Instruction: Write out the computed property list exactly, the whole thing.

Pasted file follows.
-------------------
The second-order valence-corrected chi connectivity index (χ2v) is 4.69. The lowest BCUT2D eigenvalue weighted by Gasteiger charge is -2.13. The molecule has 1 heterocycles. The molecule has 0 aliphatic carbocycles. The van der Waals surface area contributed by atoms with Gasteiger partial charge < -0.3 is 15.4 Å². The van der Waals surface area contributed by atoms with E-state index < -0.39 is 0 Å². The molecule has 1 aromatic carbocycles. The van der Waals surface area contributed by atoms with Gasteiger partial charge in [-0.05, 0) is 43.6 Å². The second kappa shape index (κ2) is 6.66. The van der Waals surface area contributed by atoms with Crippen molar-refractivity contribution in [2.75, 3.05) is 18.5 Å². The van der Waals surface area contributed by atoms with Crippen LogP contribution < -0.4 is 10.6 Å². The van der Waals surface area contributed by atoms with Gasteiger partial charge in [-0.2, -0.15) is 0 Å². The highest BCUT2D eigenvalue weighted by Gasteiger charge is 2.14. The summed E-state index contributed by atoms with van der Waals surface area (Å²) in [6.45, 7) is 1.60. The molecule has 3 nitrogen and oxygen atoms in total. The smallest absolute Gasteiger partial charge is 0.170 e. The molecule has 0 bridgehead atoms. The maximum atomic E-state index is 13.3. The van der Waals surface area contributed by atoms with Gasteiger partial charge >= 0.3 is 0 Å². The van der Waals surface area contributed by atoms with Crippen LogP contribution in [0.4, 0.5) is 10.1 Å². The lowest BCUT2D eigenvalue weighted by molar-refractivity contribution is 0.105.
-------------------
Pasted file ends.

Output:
The second-order valence-corrected chi connectivity index (χ2v) is 4.69. The lowest BCUT2D eigenvalue weighted by Gasteiger charge is -2.13. The molecule has 1 heterocycles. The molecule has 0 aliphatic carbocycles. The van der Waals surface area contributed by atoms with Gasteiger partial charge < -0.3 is 15.4 Å². The van der Waals surface area contributed by atoms with E-state index < -0.39 is 0 Å². The molecule has 1 aromatic carbocycles. The van der Waals surface area contributed by atoms with Gasteiger partial charge in [-0.05, 0) is 43.6 Å². The second kappa shape index (κ2) is 6.66. The van der Waals surface area contributed by atoms with Crippen molar-refractivity contribution in [2.75, 3.05) is 18.5 Å². The van der Waals surface area contributed by atoms with Crippen LogP contribution < -0.4 is 10.6 Å². The van der Waals surface area contributed by atoms with Gasteiger partial charge in [-0.2, -0.15) is 0 Å². The highest BCUT2D eigenvalue weighted by Gasteiger charge is 2.14. The summed E-state index contributed by atoms with van der Waals surface area (Å²) in [6.45, 7) is 1.60. The molecule has 3 nitrogen and oxygen atoms in total. The smallest absolute Gasteiger partial charge is 0.170 e. The molecule has 0 bridgehead atoms. The maximum atomic E-state index is 13.3. The van der Waals surface area contributed by atoms with Gasteiger partial charge >= 0.3 is 0 Å². The van der Waals surface area contributed by atoms with Crippen LogP contribution in [0.4, 0.5) is 10.1 Å². The lowest BCUT2D eigenvalue weighted by molar-refractivity contribution is 0.105.